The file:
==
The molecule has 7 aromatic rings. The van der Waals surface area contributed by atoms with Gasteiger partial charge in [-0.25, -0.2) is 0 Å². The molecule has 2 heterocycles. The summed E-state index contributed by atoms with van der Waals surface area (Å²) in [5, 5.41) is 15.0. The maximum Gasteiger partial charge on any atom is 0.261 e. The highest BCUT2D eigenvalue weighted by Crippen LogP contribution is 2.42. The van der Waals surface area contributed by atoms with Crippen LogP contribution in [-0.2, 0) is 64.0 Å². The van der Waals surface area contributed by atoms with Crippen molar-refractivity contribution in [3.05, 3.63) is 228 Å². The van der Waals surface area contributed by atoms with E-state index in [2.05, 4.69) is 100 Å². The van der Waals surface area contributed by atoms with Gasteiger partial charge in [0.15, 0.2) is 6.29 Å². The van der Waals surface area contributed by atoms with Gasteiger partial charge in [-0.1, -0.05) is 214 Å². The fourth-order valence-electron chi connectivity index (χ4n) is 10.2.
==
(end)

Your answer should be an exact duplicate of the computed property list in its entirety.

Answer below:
The molecule has 7 aromatic rings. The van der Waals surface area contributed by atoms with Gasteiger partial charge in [-0.25, -0.2) is 0 Å². The molecule has 2 heterocycles. The summed E-state index contributed by atoms with van der Waals surface area (Å²) in [5, 5.41) is 15.0. The maximum Gasteiger partial charge on any atom is 0.261 e. The highest BCUT2D eigenvalue weighted by Crippen LogP contribution is 2.42. The van der Waals surface area contributed by atoms with Crippen LogP contribution in [-0.2, 0) is 64.0 Å². The van der Waals surface area contributed by atoms with Crippen molar-refractivity contribution in [3.05, 3.63) is 228 Å². The van der Waals surface area contributed by atoms with E-state index in [2.05, 4.69) is 100 Å². The van der Waals surface area contributed by atoms with Gasteiger partial charge in [0.15, 0.2) is 6.29 Å². The van der Waals surface area contributed by atoms with Gasteiger partial charge in [-0.1, -0.05) is 214 Å². The fourth-order valence-electron chi connectivity index (χ4n) is 10.2.